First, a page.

3. ^ "Lipšic becomes anti-corruption head". Slovak Spectator. 12 December 2002. Retrieved 6 March 2014.
  4. ^ (6 September 2012). NOVA - Slovak word of the week, The Slovak Spectator
  5. ^ "Fico most trusted Slovak politician". Retrieved 6 March 2014.
  6. ^ "Poll: Distrust in politicians rises; Fico remains most popular". Slovak Spectator. Retrieved 6 March 2014.
  7. ^ "Poll finds Fico, Radičová and Gašparovič are the three most trusted politicians". Slovak Spectator. Retrieved 6 March 2014.
  8. ^ "Polis Poll: Fico the most and least trusted politician in Slovakia". Slovak Spectator. Retrieved 6 March 2014.
  9. ^ Reynolds, Matthew. "From Massachusetts to a ministry post". Slovakspectator.sk. Retrieved 29 January 2014.
  10. ^ "Významné osobnosti, ktoré študovali na našej škole". Gamca.sk. Retrieved 29 January 2014.
  11. ^ Nicholson, Tom. "Slovakia's repudiation of loan leads to arbitration". slovakspectator.sk. Retrieved 29 January 2014.
  12. ^ Remias, Ivan. "Communist crimes untried". Slovakspectator.sk. Retrieved 29 January 2014.
  13. ^ Pisarova, Martina (17 April 2000). "Communist charged with treason". Slovak Spectator. Retrieved 6 March 2014.
  14. ^ Domanovsky, Daniel. "Mob boss Černák gets 15 years". Slovakspectator.sk. Retrieved 29 January 2014.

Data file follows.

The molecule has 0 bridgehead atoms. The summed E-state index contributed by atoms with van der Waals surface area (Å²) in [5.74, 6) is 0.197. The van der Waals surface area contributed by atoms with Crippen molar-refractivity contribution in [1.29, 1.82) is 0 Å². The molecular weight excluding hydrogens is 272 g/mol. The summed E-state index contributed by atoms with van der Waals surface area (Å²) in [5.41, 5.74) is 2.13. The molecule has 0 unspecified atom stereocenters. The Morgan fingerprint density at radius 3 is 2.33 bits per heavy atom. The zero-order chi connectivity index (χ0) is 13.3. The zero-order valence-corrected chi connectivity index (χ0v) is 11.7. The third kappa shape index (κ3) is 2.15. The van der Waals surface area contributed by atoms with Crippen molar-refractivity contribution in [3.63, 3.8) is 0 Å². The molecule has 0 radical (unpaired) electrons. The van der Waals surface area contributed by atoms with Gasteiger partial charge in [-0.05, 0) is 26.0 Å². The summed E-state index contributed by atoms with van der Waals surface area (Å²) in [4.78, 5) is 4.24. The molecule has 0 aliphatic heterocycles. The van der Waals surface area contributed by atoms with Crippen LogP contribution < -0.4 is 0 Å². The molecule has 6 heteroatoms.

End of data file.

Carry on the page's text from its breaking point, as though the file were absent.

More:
15. ^ Pisarova, Martina (25 March 2000). "Tougher sentences urged for repeat offenders Justice Ministry Wants 'Three Strikes' System To Jail Dangerous Criminals For Life Without Parole". Slovak Spectator. Retrieved 6 March 2014.
  16. ^ Pisarova, Martina. "Tougher criminal code passes parliament". Slovakspectator.sk. Retrieved 29 January 2014.
  17. ^ "No more political bureaucrats". Slovak Spectator. 8 April 2002. Retrieved 6 March 2014.
  18. ^ Pisarova, Martina. "Minister wants communist judges thrown out". Slovak Spectator. Retrieved 6 March 2014.
  19. ^ Matko, Martin. SDKÚ-DS : Strana reforiem a modernízácie Slovenska. Inštitút pre moderné Slovensko. p. 74.
  20. ^ Balogova, Beata. "Lipšic breaks with KDH". Slovakspectator.sk. Retrieved 29 January 2014.
  21. ^ Paulovičová, Nina (2018). "Holocaust Memory and Antisemitism in Slovakia: The Postwar Era to the Present". Antisemitism Studies. Indiana University Press. 2 (1): 22–23. doi:10.2979/antistud.2.1.02. S2CID 165383570.
  22. ^ (14 July 2010). Daniel Lipšic - Minister of Interior, The Slovak Spectator
  23. ^ "Zivotopis" (PDF). Lipsic.sk. Retrieved 29 January 2014.
  24. ^ Sefcikova, Veronika. "Lipšic bol pri pôrode syna: Je to tá najsilnejšia emócia!". Cas.sk. Retrieved 29 January 2014.
  25. ^ "Daniel Lipšic ukázal malého synčeka: Toto je môj Peťko!". Cas.sk. Retrieved 29 January 2014.
  26. ^ "Žijú v tieni súrodencov: Čím sa živia bratia našich politikov?". Retrieved 30 January 2014.
  27. ^ "Lipšic struck a pedestrian". Retrieved 9 June 2017.
  28. ^ "Lipšic gives up his mandate". Retrieved 9 June 2017.
  29. ^ "Lipšic charged with unlawful killing". Retrieved 9 June 2017.

External linksEdit